Kayakers call this type of accident ‘Entrapment’ (which in regular English is a juridical term…)
However, in the world of kayaking entrapment is described as a situation where the paddler’s lower body, or a part of it (E.G. leg, foot) is caught inside the hull while the kayaker is trying to retrieve it from there during a ‘wet exit’, that is while attempting to leave his or her kayak and swim.
Imagine yourself in turbulent water, your kayak overturned, you’ve been ‘pumped out’ of it (by gravity) or you’re just trying to perform a ‘wet exit’ – and you’re ‘entrapped’.
It’s not merely a stupid situation – it’s actually a very dangerous one.
How can such thing happen?
It’s a fact: Whitewater, sea and surf kayakers who paddle monohull sit-in kayaks (SIK) attach themselves to their boats with a watertight accessory called ‘spray skirt’. This garment is made from strong fabric, usually Neoprene reinforced with rubber, and it’s tightly secured both to the kayak as well as to the paddler’s body by various mechanical means in order to prevent water from leaking in, or the skirt coming out of its place. Being well secured is especially important during a recovery maneuver that such SIK kayakers perform called ‘Eskimo Roll’ – when their kayak is upside down.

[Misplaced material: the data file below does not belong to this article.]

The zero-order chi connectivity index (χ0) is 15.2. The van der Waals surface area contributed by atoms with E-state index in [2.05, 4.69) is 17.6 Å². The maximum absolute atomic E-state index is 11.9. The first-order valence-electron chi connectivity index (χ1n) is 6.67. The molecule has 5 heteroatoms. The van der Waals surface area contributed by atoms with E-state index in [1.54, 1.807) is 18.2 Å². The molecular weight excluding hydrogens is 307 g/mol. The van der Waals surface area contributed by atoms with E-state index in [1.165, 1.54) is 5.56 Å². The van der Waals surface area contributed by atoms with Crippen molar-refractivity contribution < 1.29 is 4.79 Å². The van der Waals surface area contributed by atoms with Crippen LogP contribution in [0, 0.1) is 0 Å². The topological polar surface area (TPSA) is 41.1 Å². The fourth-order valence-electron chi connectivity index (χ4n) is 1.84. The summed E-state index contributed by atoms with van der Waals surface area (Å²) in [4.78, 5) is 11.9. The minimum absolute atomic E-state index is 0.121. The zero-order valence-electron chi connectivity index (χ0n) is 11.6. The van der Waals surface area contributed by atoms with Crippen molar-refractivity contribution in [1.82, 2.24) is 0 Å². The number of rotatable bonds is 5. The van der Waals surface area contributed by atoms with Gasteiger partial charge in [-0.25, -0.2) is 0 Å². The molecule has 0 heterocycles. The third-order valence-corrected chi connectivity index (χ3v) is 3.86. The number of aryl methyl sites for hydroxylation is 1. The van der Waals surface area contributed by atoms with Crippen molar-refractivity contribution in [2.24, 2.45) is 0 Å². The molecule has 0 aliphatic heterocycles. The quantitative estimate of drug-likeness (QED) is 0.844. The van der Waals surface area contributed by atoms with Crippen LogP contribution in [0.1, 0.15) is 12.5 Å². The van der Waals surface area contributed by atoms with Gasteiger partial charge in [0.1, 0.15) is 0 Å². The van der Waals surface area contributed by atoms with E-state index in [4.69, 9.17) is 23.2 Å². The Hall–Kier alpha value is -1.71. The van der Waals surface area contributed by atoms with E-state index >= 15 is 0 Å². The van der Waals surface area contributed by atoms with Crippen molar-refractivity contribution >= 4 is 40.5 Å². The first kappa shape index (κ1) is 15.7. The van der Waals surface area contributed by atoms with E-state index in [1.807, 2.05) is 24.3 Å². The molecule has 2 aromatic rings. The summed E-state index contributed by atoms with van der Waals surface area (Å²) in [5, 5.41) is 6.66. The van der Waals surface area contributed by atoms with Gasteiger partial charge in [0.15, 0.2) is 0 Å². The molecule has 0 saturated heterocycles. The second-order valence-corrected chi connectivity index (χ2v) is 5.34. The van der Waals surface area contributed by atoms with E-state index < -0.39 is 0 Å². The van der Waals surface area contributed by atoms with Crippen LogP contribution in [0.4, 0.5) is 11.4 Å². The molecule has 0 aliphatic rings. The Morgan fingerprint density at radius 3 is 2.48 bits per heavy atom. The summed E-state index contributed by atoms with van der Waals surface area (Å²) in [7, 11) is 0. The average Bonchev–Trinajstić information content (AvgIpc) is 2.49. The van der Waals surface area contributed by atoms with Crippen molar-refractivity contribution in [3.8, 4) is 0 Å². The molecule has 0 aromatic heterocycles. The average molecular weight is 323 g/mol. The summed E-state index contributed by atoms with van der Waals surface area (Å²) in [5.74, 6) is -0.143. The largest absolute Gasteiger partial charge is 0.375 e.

As in other outdoor sports the rule of thumb in kayaking is ‘Stuff Happens’. Since kayaking accidents are by definition events characterized by the reduced control the kayaker has over what’s going on, it can happen that SIK kayakers remain attached to their kayaks against their will, I.E. they are ‘entrapped’ inside to some degree.
Such situations are particularly hazardous if the accident occurs in turbulent water (E.G. big surf) and ‘rock gardens’ (beaches with underwater rocks), which is often the case.
Why am I talking about this?
W Kayaks are not equipped with such spray skirts, and W kayakers don’t perform Eskimo Rolls, and so far no one has ever reported any W Kayak accident involving any degree of ‘entrapment’.
Nevertheless, I feel it’s important to explain this issue and discuss it because it highlights the necessity for accelerating the paradigm shift in paddlesports safety: Most paddlers today wouldn’t even consider using kayaks equipped with spray skirts anymore, and they have chosen to paddle stabler kayaks rather than ones requiring paddlers to have a ‘Bomb Proof Eskimo Roll’ (I.E. 100% reliable under all circumstances). In other words, people have generally voted against those sit-in monohull kayaks (SIK) that demand a high level of expertise in this overrated recovery maneuver that too few people can actually depend on. The problem is that too many kayakers out there still use that type of spray skirt without possessing a ‘Bomb Proof Eskimo Roll’, and by that are exposing themselves to the danger of being ‘entrapped’ in their kayaks.